A new documentary to be broadcast next week is to reveal for the first time that firebrand Muslim cleric Abu Hamza was the comedy genius behind cult Channel Four show Father Ted.
Father Ted, starring Dermot Morgan, was set in Ireland and told the story of three Catholic priests and their haphazard lives.
For years it was thought the series was the brainchild of Arthur Mathews and Graham Linehan but in the soon-to-be broadcast documentary, Mathews admits the whole show was Hamza's idea.
He revealed: 'Before Abu became famous for preaching in the streets, he worked in television and he came up with the idea of Ted, Dougal and Jack.
'He wanted to create a show that gave what he described as "a more realistic picture" of the Catholic church and all its wrongs.
'Back then he was just as radical but thought the right approach was peaceful education and not jihad.
'Abu was a real big fish of British television then and we knew he was on to something good - so Father Ted was born.'
Unfortunately, as the documentary tells, Hamza's idea backfired on him and the show was a massive hit for the wrong reason, collecting a cult following and making stars out of the cast.
Mathews continued: 'At best, people looked upon the show as more of a gentle comedic ribbing of the Irish Catholic Church and not the expose that Abu hoped for.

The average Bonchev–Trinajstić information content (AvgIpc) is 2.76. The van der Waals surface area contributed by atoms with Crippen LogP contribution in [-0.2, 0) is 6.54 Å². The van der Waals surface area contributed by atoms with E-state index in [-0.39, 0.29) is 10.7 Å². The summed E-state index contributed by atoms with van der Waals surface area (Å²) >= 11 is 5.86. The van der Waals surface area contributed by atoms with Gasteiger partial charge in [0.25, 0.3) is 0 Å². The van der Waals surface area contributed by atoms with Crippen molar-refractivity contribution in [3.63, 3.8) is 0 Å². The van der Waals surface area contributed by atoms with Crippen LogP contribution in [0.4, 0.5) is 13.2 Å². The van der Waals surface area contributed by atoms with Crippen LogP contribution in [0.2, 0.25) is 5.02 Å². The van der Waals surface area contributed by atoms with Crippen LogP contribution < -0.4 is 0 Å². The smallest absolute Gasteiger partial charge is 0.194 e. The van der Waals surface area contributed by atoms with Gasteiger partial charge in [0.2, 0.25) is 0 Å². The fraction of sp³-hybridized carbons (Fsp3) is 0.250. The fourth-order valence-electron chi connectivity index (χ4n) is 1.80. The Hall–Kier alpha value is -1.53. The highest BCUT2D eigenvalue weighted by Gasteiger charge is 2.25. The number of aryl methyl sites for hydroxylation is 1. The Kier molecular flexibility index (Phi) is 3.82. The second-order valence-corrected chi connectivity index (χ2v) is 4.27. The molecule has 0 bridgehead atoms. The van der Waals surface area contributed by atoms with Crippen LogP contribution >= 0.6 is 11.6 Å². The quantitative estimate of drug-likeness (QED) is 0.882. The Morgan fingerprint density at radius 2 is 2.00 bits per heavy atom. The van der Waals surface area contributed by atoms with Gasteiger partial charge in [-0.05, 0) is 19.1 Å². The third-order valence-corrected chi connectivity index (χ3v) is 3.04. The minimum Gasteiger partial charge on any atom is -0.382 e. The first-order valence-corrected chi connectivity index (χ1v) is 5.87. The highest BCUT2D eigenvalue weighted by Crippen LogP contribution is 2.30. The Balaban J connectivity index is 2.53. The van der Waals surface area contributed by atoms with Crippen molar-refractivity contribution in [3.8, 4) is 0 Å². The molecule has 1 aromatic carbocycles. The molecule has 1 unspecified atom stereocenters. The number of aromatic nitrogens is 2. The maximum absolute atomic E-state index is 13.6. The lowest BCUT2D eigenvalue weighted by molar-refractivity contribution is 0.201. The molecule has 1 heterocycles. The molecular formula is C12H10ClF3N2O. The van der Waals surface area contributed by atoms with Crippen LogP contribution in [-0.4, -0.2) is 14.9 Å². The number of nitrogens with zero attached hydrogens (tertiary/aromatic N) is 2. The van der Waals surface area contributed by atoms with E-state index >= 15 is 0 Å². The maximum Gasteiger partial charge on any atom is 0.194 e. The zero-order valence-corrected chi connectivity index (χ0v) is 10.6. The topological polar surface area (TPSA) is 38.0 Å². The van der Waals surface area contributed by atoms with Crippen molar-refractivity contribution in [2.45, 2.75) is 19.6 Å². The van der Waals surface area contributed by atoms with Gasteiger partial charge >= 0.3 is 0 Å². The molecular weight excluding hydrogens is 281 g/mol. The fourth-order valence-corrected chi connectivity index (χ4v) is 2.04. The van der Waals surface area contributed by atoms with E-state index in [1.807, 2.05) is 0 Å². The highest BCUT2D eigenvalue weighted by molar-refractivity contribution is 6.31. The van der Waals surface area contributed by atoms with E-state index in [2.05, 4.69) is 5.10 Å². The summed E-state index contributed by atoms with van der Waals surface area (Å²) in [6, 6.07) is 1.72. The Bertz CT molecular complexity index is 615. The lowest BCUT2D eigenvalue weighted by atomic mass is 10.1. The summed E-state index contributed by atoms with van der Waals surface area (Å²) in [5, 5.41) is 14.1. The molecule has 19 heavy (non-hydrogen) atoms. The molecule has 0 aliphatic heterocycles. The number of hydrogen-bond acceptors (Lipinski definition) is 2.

'He was totally crushed by it and after the first series he walked away, asking us to remove all trace of his name from the show's credits.'
Turned bitter by the failure of Father Ted, Hamza quit television and took to preaching to crowds of followers on the streets Britain, calling for the downfall of Western society.
'It's a real shame,' added Mathews. 'The last time I saw him, he was a different man - he had just come out of hospital after cutting off both his hands in a fit of rage when Father Ted was nominated for an award.
'To most people he's just some loony preacher but to everyone who was first involved with Father Ted he'll always remain the real brains of the operation.'